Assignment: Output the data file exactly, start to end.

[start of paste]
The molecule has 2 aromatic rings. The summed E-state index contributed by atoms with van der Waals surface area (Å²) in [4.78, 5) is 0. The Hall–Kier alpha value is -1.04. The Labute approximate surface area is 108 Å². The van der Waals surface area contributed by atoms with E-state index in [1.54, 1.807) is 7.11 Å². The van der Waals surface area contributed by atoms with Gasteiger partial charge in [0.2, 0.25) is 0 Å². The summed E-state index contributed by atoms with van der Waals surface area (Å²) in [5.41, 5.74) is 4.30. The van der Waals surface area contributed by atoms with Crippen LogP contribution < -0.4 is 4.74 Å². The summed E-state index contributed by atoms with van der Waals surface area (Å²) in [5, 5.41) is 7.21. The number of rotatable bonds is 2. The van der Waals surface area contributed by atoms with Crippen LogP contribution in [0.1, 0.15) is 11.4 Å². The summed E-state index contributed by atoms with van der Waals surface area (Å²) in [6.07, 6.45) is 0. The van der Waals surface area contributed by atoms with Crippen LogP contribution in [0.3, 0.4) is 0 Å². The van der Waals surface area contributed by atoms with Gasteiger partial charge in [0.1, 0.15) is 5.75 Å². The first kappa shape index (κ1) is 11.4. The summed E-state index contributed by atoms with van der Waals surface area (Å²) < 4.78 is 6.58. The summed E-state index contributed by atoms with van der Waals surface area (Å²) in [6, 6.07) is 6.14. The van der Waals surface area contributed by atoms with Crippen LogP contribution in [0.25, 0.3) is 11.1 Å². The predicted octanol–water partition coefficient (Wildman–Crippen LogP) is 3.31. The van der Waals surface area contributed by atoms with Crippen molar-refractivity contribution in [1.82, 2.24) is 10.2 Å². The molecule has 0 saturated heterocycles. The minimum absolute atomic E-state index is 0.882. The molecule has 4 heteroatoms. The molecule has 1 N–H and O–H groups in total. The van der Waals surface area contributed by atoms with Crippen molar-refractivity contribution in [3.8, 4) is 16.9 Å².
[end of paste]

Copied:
The molecule has 2 aromatic rings. The summed E-state index contributed by atoms with van der Waals surface area (Å²) in [4.78, 5) is 0. The Hall–Kier alpha value is -1.04. The Labute approximate surface area is 108 Å². The van der Waals surface area contributed by atoms with E-state index in [1.54, 1.807) is 7.11 Å². The van der Waals surface area contributed by atoms with Gasteiger partial charge in [0.2, 0.25) is 0 Å². The summed E-state index contributed by atoms with van der Waals surface area (Å²) in [5.41, 5.74) is 4.30. The van der Waals surface area contributed by atoms with Crippen LogP contribution < -0.4 is 4.74 Å². The summed E-state index contributed by atoms with van der Waals surface area (Å²) in [5, 5.41) is 7.21. The number of rotatable bonds is 2. The van der Waals surface area contributed by atoms with Crippen LogP contribution in [0.1, 0.15) is 11.4 Å². The summed E-state index contributed by atoms with van der Waals surface area (Å²) in [6.07, 6.45) is 0. The van der Waals surface area contributed by atoms with Crippen LogP contribution in [0.3, 0.4) is 0 Å². The van der Waals surface area contributed by atoms with Gasteiger partial charge in [0.1, 0.15) is 5.75 Å². The first kappa shape index (κ1) is 11.4. The summed E-state index contributed by atoms with van der Waals surface area (Å²) < 4.78 is 6.58. The summed E-state index contributed by atoms with van der Waals surface area (Å²) in [6, 6.07) is 6.14. The van der Waals surface area contributed by atoms with Crippen LogP contribution in [0.25, 0.3) is 11.1 Å². The predicted octanol–water partition coefficient (Wildman–Crippen LogP) is 3.31. The van der Waals surface area contributed by atoms with Crippen molar-refractivity contribution in [1.82, 2.24) is 10.2 Å². The molecule has 0 saturated heterocycles. The minimum absolute atomic E-state index is 0.882. The molecule has 4 heteroatoms. The molecule has 1 N–H and O–H groups in total. The van der Waals surface area contributed by atoms with Crippen molar-refractivity contribution in [3.8, 4) is 16.9 Å².